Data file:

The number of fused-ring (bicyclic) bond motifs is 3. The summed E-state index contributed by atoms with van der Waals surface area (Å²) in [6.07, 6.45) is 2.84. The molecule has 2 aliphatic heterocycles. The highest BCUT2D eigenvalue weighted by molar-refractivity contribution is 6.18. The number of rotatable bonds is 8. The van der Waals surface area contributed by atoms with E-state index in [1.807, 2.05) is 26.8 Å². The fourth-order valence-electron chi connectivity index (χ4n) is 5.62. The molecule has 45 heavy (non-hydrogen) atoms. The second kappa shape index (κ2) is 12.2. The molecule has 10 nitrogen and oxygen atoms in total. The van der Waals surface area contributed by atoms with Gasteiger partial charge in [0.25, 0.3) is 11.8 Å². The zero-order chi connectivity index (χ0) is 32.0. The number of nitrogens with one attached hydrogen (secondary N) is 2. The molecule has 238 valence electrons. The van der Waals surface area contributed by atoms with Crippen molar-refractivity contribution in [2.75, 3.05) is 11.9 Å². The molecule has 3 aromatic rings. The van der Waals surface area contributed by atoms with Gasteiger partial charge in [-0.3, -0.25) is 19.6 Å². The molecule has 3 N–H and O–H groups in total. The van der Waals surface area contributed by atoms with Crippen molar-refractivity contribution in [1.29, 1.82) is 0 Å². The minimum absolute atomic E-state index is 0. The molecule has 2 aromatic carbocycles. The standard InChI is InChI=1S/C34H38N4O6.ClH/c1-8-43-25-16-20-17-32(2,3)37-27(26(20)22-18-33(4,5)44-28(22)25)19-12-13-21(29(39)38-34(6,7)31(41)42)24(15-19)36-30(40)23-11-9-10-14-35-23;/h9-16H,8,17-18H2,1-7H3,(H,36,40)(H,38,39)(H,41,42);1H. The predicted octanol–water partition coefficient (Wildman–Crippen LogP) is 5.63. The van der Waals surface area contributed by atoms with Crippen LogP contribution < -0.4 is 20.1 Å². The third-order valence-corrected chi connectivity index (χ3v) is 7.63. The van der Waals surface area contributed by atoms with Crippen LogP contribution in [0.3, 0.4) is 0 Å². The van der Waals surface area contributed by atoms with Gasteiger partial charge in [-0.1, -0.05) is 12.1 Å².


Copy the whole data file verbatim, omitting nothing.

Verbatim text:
The number of fused-ring (bicyclic) bond motifs is 3. The summed E-state index contributed by atoms with van der Waals surface area (Å²) in [6.07, 6.45) is 2.84. The molecule has 2 aliphatic heterocycles. The highest BCUT2D eigenvalue weighted by molar-refractivity contribution is 6.18. The number of rotatable bonds is 8. The van der Waals surface area contributed by atoms with E-state index in [1.807, 2.05) is 26.8 Å². The fourth-order valence-electron chi connectivity index (χ4n) is 5.62. The molecule has 45 heavy (non-hydrogen) atoms. The second kappa shape index (κ2) is 12.2. The molecule has 10 nitrogen and oxygen atoms in total. The van der Waals surface area contributed by atoms with Gasteiger partial charge in [0.25, 0.3) is 11.8 Å². The zero-order chi connectivity index (χ0) is 32.0. The number of nitrogens with one attached hydrogen (secondary N) is 2. The molecule has 238 valence electrons. The van der Waals surface area contributed by atoms with Crippen molar-refractivity contribution in [2.75, 3.05) is 11.9 Å². The molecule has 3 aromatic rings. The van der Waals surface area contributed by atoms with Gasteiger partial charge in [-0.3, -0.25) is 19.6 Å². The molecule has 3 N–H and O–H groups in total. The van der Waals surface area contributed by atoms with Crippen molar-refractivity contribution in [1.29, 1.82) is 0 Å². The minimum absolute atomic E-state index is 0. The molecule has 2 aromatic carbocycles. The standard InChI is InChI=1S/C34H38N4O6.ClH/c1-8-43-25-16-20-17-32(2,3)37-27(26(20)22-18-33(4,5)44-28(22)25)19-12-13-21(29(39)38-34(6,7)31(41)42)24(15-19)36-30(40)23-11-9-10-14-35-23;/h9-16H,8,17-18H2,1-7H3,(H,36,40)(H,38,39)(H,41,42);1H. The predicted octanol–water partition coefficient (Wildman–Crippen LogP) is 5.63. The van der Waals surface area contributed by atoms with Crippen LogP contribution < -0.4 is 20.1 Å². The third-order valence-corrected chi connectivity index (χ3v) is 7.63. The van der Waals surface area contributed by atoms with Crippen LogP contribution in [0.3, 0.4) is 0 Å². The van der Waals surface area contributed by atoms with Gasteiger partial charge in [-0.1, -0.05) is 12.1 Å².